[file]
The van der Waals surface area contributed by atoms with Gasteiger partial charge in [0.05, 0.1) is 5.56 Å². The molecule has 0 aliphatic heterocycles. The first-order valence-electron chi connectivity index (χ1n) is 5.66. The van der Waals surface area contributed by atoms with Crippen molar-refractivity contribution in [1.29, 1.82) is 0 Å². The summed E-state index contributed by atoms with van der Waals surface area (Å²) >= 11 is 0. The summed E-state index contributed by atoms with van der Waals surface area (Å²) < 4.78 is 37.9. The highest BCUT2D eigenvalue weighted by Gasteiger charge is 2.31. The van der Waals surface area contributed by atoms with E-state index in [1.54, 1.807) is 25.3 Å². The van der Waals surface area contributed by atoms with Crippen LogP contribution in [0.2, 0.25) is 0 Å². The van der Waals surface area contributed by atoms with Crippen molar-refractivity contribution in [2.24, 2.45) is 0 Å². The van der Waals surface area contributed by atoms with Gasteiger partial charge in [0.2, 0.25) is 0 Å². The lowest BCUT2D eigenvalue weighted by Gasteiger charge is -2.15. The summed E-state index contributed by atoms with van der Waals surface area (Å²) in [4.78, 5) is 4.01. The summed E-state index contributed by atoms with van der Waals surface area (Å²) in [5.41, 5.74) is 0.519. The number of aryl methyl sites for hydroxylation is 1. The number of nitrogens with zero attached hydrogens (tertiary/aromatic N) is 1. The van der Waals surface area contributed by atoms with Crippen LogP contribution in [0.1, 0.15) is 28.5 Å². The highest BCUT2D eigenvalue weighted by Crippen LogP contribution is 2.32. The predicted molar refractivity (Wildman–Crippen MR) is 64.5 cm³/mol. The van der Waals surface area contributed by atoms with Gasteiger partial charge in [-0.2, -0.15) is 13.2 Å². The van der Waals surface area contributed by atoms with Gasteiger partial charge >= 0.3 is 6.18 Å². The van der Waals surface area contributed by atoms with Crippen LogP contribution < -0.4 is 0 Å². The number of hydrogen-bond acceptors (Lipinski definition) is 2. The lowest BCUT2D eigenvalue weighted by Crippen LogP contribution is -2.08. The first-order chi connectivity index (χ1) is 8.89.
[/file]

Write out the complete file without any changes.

The van der Waals surface area contributed by atoms with Gasteiger partial charge in [0.05, 0.1) is 5.56 Å². The molecule has 0 aliphatic heterocycles. The first-order valence-electron chi connectivity index (χ1n) is 5.66. The van der Waals surface area contributed by atoms with Crippen molar-refractivity contribution in [1.29, 1.82) is 0 Å². The summed E-state index contributed by atoms with van der Waals surface area (Å²) >= 11 is 0. The summed E-state index contributed by atoms with van der Waals surface area (Å²) < 4.78 is 37.9. The highest BCUT2D eigenvalue weighted by Gasteiger charge is 2.31. The van der Waals surface area contributed by atoms with E-state index in [1.54, 1.807) is 25.3 Å². The van der Waals surface area contributed by atoms with Crippen LogP contribution in [0.2, 0.25) is 0 Å². The van der Waals surface area contributed by atoms with Crippen molar-refractivity contribution in [2.24, 2.45) is 0 Å². The van der Waals surface area contributed by atoms with Gasteiger partial charge in [0.2, 0.25) is 0 Å². The lowest BCUT2D eigenvalue weighted by Gasteiger charge is -2.15. The summed E-state index contributed by atoms with van der Waals surface area (Å²) in [4.78, 5) is 4.01. The summed E-state index contributed by atoms with van der Waals surface area (Å²) in [5.41, 5.74) is 0.519. The number of aryl methyl sites for hydroxylation is 1. The number of nitrogens with zero attached hydrogens (tertiary/aromatic N) is 1. The van der Waals surface area contributed by atoms with Crippen LogP contribution in [0.1, 0.15) is 28.5 Å². The highest BCUT2D eigenvalue weighted by Crippen LogP contribution is 2.32. The predicted molar refractivity (Wildman–Crippen MR) is 64.5 cm³/mol. The van der Waals surface area contributed by atoms with Gasteiger partial charge in [-0.2, -0.15) is 13.2 Å². The van der Waals surface area contributed by atoms with Gasteiger partial charge >= 0.3 is 6.18 Å². The van der Waals surface area contributed by atoms with Crippen LogP contribution < -0.4 is 0 Å². The number of hydrogen-bond acceptors (Lipinski definition) is 2. The lowest BCUT2D eigenvalue weighted by Crippen LogP contribution is -2.08. The first-order chi connectivity index (χ1) is 8.89.